San Antonio Spurs Silver Dancers and the Spurs Coyote. Fandemonium left players, coaches and fans excited about the Bobcat basketball season. “I think Coach (Doug) Davalos has these guys working hard. They look like they’ll be exciting to watch,” said Ryan Karpel, exercise and sports science sophomore. “After attending Fandemonium I think the team looks really athletic and will play a fast-paced game.” Davalos was excited about the turnout for Fandemonium and the support shown for cancer awareness. “It’s nice to combine two positives around this time of year. The start of basketball season and the fight against cancer made for a great combination event,” Davalos said. “We really appreciate the support from the community and everyone who came out.” Exercise and sports science junior Matt Fullenwider shared the coach’s enthusiasm about Fandemonium. “It’s great. It’s always good to come home to have a big crowd,” Fullenwider said.

Coach Suzanne Fox’s women are also getting ready for their own schedule. Regular-season play begins Nov. 12 for the women in Austin against LouisianaLafayette. “It’s an exciting event,” Fox said of Fandemonium. “It’s a great cause, and we’ve got a lot of support. The fans had a good time, and we as a team are anxious to do anything to help out the community.” Senior forward Ashley Riley was also impressed with the turnout and said she hoped it will continue to grow in the following years. “It’s really exciting to see everyone who came out to support us,” Riley said. “It’s bigger than last year, and hopefully it will be even bigger next year. I’m just grateful that we have supporters out there.” Both the men and women will make their preseason debuts Tuesday at home in a double-header. The women play at 5:30 p.m. against the Houston Elite and the men are set for a contest at 7:30 p.m. against Texas Lutheran.

Former Bobcats receive LSC anniversary honors By Richard Lopez The University Star Long before the Bobcats were members of the Southland Conference, Texas State played out its gridiron battles in another arena. Founded on April 25, 1931, thenSouthwest Texas State Teachers College was a charter member and competed in the Lone Star Conference until the 19831984 season, when it made the jump to Division I-AA. Today, the LSC is made up of 15 Division II teams from Oklahoma, New Mexico and Texas. Recently, the conference celebrated its 75th anniversary and will be honoring the members, both past and present, throughout the year in various ways. The conference recognized five Bobcat players and two coaches as being among the best to ever play in the conference. Although this list highlights individual players and coaches, LSC interim commissioner Stan Wagnon said the conference is what it is today because of charter members such as then-Southwest Texas State University. “The LSC has a proud history in the sport of football. That tradition started with our charter members,” Wagnon said. “If you look at the charter members such as East Texas State, North Texas, Sam Houston, Stephen F. Austin and SWT, each one of those schools has had a tremendous amount of success. They laid the foundation for us being a successful football conference. We are proud to honor that in any way we can.”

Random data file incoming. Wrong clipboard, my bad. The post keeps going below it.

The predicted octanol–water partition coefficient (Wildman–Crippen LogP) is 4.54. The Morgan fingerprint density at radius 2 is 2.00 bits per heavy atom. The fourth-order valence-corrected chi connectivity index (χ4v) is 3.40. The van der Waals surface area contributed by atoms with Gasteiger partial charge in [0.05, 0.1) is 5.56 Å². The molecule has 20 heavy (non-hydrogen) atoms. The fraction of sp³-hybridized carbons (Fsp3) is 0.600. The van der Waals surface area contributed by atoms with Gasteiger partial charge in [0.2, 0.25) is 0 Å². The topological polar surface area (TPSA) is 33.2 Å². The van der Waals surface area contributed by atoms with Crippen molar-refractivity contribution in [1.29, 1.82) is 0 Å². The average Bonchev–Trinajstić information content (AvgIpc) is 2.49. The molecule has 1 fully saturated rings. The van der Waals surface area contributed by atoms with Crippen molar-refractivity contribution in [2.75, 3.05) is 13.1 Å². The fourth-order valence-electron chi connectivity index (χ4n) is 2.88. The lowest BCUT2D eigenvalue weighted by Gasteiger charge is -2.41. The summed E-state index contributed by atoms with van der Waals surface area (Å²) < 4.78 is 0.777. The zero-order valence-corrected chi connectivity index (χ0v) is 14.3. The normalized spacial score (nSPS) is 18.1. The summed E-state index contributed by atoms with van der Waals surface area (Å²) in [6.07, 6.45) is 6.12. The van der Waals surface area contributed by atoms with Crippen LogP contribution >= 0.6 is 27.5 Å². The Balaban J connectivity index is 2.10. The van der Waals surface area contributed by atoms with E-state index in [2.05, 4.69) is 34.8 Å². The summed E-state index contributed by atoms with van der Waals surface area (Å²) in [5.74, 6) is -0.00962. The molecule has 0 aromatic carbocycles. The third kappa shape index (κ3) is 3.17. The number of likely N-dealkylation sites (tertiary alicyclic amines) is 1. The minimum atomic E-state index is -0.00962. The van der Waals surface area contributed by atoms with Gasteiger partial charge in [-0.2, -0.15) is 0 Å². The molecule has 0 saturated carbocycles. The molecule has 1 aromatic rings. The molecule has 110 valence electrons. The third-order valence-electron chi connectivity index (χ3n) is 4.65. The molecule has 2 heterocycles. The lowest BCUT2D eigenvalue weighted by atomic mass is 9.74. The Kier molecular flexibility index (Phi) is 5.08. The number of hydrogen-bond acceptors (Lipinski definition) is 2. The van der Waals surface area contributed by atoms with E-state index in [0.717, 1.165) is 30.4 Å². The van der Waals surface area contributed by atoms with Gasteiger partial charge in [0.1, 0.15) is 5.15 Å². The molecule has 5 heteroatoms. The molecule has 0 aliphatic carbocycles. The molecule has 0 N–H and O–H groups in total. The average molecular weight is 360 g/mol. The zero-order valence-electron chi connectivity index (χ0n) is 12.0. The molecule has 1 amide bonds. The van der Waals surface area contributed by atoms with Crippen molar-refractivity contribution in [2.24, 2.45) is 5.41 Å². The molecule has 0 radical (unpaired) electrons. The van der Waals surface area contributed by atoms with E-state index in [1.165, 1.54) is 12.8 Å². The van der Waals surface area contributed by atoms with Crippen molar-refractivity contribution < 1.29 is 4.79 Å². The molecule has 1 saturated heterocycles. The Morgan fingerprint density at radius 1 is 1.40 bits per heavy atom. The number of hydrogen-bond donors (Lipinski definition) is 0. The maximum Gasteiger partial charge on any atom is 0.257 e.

The Bobcat players selected to the list are quarterback Pence Dacus (195153); linebacker Cyril Friday (1980-83); guard Gonzalo Garcia (1947-49); quarterback Mike Miller (1978-81) and offensive tackle John Reese (1960-63). The two coaches recognized are Bill Miller (1964-78) and Jim Wacker (1979-82). Wagnon realized such a list would celebrate the last 75 years of the conference, and at the same time honor those that were and are a part of it. “There were about 150 players nominated and we trimmed the list down to 75 since we are obviously celebrating our 75th year,” Wagnon said. “We formed a committee of administrators throughout the conference. These administrators solicited nominations from current and former members of the Lone Star Conference. There are definitely good players and coaches that didn’t make the list, but we felt like we had a pretty comprehensive list to start with and a good process for narrowing that down to the 75 that we selected.” One of the players selected, Miller, led the Bobcats to their first national championship, in 1981. The La Grange native passed for 4,446 yards during his career and was named second-team all conference as a junior and first-team as a senior. Although proud to be selected, Miller acknowledged the team’s achievements rather than individual ones. “It is a great honor to be included on the list. I am very humbled,” Miller said. “I can think of many outstanding players who I was fortunate enough to have participated with who were not includ-